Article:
He overcame bullying to become top NFL Draft prospect

April 21 (UPI) — He sat by himself at lunch in a Texas school cafeteria.

Classmates crowded tables around him, forming a seamless bond. “Friends” would tell him they were coming to his house to hang out after school. He eagerly awaited their arrival before his optimism morphed into to the reality that they were never showing up.

Now Connor Williams is the one being wined-and-dined by professional football franchises. The 6-foot-6, 300-pound offensive lineman is one of the top prospects in the 2018 NFL Draft.

“It’s the feeling of being recruited as a senior in high school again,” Williams told UPI. “You have to take it at the same time and be able to throw it all away and start humble at the beginning with a fresh start.”

But Williams’ remembrance of isolation isn’t going away.

The feeling of being entombed in his own mind, hearing taunts from peers and constantly being jabbed about his weight and the way that he spoke. Williams didn’t utter his first word until he was 4 years old. He grew up with a speech impediment.

“I was shy and self-conscious because I didn’t really have a friend group,” Williams said in a video for Hyundai’s Rolling with the Rookies campaign. “I was self-conscious about my body and about what I said … about who I spoke to. It made me feel alone. It made me feel secluded.”

Now his voice rings sure and true.

Williams is expected to be a first- or second-round selection by draft experts. He declared for the NFL Draft after starting 28 games in his Texas Longhorns career. He was an Academic All-Big 12 Second Team selection in 2017 and a consensus All-American in 2016.

He excelled at the prestigious McCombs School of Business on the Austin, Texas, campus.

“I didn’t really want to focus on what I went through,” Williams said. “I wanted to focus on going through the adversity and how I responded to it with my family and being able to turn to my family and having them as the backbone of my support to help me grow and nourish me into the person that I am.”

Nearly every player in every NFL locker room has a special cause or charity that they represent. Williams says he has “definitely” thought about pursuing something in that manner, regarding his personal experience.

The big change for Williams’ body came after he approached his father as a teenager, asking how he could sculpt his frame. The man who watched his son blossom from a 10.5-pound newborn into a towering and powerful offensive lineman knew exactly what to do.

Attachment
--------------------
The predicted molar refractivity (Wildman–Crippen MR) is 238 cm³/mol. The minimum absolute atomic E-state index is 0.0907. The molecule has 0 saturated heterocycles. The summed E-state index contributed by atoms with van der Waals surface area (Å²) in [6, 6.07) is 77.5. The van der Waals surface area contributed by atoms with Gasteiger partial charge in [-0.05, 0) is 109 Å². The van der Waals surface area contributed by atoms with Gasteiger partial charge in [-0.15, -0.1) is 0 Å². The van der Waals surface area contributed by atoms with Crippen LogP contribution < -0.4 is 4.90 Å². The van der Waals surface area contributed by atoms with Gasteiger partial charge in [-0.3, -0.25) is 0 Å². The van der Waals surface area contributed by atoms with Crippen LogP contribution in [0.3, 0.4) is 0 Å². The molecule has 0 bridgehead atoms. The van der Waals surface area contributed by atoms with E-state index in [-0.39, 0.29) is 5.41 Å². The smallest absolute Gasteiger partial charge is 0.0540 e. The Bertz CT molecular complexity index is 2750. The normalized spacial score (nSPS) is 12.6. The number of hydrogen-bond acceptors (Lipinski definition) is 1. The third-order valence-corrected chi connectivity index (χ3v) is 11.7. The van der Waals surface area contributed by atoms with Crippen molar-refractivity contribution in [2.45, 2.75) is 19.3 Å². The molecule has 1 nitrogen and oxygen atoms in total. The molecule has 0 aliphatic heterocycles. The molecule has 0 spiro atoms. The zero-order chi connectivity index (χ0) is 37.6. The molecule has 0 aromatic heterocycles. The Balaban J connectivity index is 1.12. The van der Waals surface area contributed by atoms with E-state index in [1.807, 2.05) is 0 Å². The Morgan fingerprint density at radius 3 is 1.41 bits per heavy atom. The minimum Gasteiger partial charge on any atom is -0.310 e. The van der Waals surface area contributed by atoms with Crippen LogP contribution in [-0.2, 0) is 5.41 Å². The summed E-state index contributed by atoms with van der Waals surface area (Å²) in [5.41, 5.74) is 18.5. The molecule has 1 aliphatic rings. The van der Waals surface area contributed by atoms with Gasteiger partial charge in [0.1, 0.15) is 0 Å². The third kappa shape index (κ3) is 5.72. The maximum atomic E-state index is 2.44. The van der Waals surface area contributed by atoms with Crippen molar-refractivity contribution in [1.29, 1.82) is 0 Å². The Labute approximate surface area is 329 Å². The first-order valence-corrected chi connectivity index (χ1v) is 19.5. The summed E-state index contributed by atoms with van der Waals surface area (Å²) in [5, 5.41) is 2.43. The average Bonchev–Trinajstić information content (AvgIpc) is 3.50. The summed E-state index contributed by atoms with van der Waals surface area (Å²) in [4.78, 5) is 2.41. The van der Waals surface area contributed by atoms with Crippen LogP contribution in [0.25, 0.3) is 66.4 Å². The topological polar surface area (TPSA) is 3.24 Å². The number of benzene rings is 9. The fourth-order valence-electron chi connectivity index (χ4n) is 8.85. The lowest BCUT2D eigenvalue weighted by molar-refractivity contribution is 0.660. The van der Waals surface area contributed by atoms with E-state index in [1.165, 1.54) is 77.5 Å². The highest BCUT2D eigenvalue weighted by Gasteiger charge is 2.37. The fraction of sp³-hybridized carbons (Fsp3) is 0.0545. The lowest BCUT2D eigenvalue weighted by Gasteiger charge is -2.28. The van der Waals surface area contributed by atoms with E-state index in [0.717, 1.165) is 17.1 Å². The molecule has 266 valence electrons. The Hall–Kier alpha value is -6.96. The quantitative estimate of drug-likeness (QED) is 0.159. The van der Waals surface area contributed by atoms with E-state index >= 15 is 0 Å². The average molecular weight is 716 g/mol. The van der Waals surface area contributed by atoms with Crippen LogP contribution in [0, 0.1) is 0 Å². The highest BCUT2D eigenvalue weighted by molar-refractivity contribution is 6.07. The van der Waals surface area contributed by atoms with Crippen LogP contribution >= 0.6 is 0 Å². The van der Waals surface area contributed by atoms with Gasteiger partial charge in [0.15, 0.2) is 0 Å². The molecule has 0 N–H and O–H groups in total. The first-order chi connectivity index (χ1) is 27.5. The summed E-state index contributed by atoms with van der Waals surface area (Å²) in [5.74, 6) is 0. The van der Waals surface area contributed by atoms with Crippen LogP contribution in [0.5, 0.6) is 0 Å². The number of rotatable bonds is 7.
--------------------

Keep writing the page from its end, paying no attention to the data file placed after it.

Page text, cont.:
The next day, Jimmy Williams brought home P90X for his young son. Father and son woke up every morning, performing the program before the school bells rang. They started seeing results in five weeks.

“High school is when I started really changing my body,” Williams said. “Coming from a child into college, what I was able to go through made me who I am as a person.”

Williams did not have a single scholarship offer before the transformation.

“At the end of my junior year I got 38 offers in one month,” he said. “A month ago I had zero offers, now I have 38 offers from the top schools in the nation. It was like … this is insane.”

Williams says he looks up to former Cleveland Browns All-Pro tackle Joe Thomas and Dallas Cowboys tackle Tyron Smith and how they play the game. He calls them “technicians,” admiring their ability to perfect the craft.

Now the 20-year-old is ready to get drafted and start working, after flying on countless planes and working out for teams around the league. He says he is comfortable playing anywhere along the offensive line.

“Connor really enjoys the grind of football. He loves the games, but he loves that day-to-day requirement, that you have to go through these things to be good,” Jimmy Williams said of his son.

Josh Allen, Minkah Fitzpatrick and Derrius Guice are also part of the Rolling with the Rookies campaign. The prized prospects discussed those who helped them make their dreams a reality.

The 2018 NFL Draft is from Thursday through Saturday at AT&T Stadium in Arlington, Texas.

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